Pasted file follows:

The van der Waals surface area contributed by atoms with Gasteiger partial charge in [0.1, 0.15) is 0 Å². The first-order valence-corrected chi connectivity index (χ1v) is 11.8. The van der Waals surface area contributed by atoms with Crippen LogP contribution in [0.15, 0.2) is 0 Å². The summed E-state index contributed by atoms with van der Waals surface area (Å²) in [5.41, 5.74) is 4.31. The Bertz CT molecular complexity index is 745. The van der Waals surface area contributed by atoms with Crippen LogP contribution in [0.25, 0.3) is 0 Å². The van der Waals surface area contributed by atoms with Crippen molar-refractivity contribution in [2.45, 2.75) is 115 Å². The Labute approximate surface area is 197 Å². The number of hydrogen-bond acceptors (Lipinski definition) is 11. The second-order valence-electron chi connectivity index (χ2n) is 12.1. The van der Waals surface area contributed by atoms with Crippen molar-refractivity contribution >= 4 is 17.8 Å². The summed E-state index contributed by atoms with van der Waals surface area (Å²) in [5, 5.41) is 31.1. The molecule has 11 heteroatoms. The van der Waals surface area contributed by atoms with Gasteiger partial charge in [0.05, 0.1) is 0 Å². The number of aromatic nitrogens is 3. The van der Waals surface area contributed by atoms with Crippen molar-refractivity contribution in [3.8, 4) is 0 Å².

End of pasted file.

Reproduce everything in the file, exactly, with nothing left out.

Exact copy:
The van der Waals surface area contributed by atoms with Gasteiger partial charge in [0.1, 0.15) is 0 Å². The first-order valence-corrected chi connectivity index (χ1v) is 11.8. The van der Waals surface area contributed by atoms with Crippen LogP contribution in [0.15, 0.2) is 0 Å². The summed E-state index contributed by atoms with van der Waals surface area (Å²) in [5.41, 5.74) is 4.31. The Bertz CT molecular complexity index is 745. The van der Waals surface area contributed by atoms with Crippen LogP contribution in [0.25, 0.3) is 0 Å². The van der Waals surface area contributed by atoms with Crippen molar-refractivity contribution in [2.45, 2.75) is 115 Å². The Labute approximate surface area is 197 Å². The number of hydrogen-bond acceptors (Lipinski definition) is 11. The second-order valence-electron chi connectivity index (χ2n) is 12.1. The van der Waals surface area contributed by atoms with Crippen molar-refractivity contribution >= 4 is 17.8 Å². The summed E-state index contributed by atoms with van der Waals surface area (Å²) in [5, 5.41) is 31.1. The molecule has 11 heteroatoms. The van der Waals surface area contributed by atoms with Gasteiger partial charge in [0.05, 0.1) is 0 Å². The number of aromatic nitrogens is 3. The van der Waals surface area contributed by atoms with Crippen molar-refractivity contribution in [3.8, 4) is 0 Å².